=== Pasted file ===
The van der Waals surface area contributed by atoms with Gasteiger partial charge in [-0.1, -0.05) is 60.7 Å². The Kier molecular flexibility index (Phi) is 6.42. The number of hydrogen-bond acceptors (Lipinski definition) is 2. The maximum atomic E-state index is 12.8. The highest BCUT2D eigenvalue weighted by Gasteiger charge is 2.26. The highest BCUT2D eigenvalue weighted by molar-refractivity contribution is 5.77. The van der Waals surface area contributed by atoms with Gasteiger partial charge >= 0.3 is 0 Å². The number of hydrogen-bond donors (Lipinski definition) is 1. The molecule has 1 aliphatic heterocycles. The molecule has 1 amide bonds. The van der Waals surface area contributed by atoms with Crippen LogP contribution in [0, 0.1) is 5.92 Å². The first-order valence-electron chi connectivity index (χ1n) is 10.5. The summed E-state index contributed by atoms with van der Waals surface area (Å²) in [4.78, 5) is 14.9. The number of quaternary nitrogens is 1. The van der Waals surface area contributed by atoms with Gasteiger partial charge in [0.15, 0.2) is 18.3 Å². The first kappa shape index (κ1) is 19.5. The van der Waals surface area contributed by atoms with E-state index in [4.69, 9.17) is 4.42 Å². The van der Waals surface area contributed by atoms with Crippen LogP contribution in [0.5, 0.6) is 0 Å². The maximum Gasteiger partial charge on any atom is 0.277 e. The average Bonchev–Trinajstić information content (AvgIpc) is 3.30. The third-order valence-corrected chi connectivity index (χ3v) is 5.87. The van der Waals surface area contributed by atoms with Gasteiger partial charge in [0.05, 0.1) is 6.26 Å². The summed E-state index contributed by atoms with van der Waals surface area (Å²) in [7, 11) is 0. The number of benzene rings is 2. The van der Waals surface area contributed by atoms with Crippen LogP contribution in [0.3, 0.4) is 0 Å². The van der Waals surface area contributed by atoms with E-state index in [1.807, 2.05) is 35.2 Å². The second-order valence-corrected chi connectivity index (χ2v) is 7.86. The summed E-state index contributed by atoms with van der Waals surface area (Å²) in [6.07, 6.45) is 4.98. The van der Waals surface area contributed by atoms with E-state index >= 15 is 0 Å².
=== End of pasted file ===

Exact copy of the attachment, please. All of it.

The van der Waals surface area contributed by atoms with Gasteiger partial charge in [-0.1, -0.05) is 60.7 Å². The Kier molecular flexibility index (Phi) is 6.42. The number of hydrogen-bond acceptors (Lipinski definition) is 2. The maximum atomic E-state index is 12.8. The highest BCUT2D eigenvalue weighted by Gasteiger charge is 2.26. The highest BCUT2D eigenvalue weighted by molar-refractivity contribution is 5.77. The van der Waals surface area contributed by atoms with Gasteiger partial charge >= 0.3 is 0 Å². The number of hydrogen-bond donors (Lipinski definition) is 1. The molecule has 1 aliphatic heterocycles. The molecule has 1 amide bonds. The van der Waals surface area contributed by atoms with Crippen LogP contribution in [0, 0.1) is 5.92 Å². The first-order valence-electron chi connectivity index (χ1n) is 10.5. The summed E-state index contributed by atoms with van der Waals surface area (Å²) in [4.78, 5) is 14.9. The number of quaternary nitrogens is 1. The van der Waals surface area contributed by atoms with Gasteiger partial charge in [0.15, 0.2) is 18.3 Å². The first kappa shape index (κ1) is 19.5. The van der Waals surface area contributed by atoms with E-state index in [4.69, 9.17) is 4.42 Å². The van der Waals surface area contributed by atoms with Crippen LogP contribution in [0.5, 0.6) is 0 Å². The maximum Gasteiger partial charge on any atom is 0.277 e. The average Bonchev–Trinajstić information content (AvgIpc) is 3.30. The third-order valence-corrected chi connectivity index (χ3v) is 5.87. The van der Waals surface area contributed by atoms with Gasteiger partial charge in [0.05, 0.1) is 6.26 Å². The summed E-state index contributed by atoms with van der Waals surface area (Å²) in [7, 11) is 0. The number of benzene rings is 2. The van der Waals surface area contributed by atoms with Crippen LogP contribution in [0.3, 0.4) is 0 Å². The van der Waals surface area contributed by atoms with E-state index in [1.807, 2.05) is 35.2 Å². The second-order valence-corrected chi connectivity index (χ2v) is 7.86. The summed E-state index contributed by atoms with van der Waals surface area (Å²) in [6.07, 6.45) is 4.98. The van der Waals surface area contributed by atoms with E-state index >= 15 is 0 Å².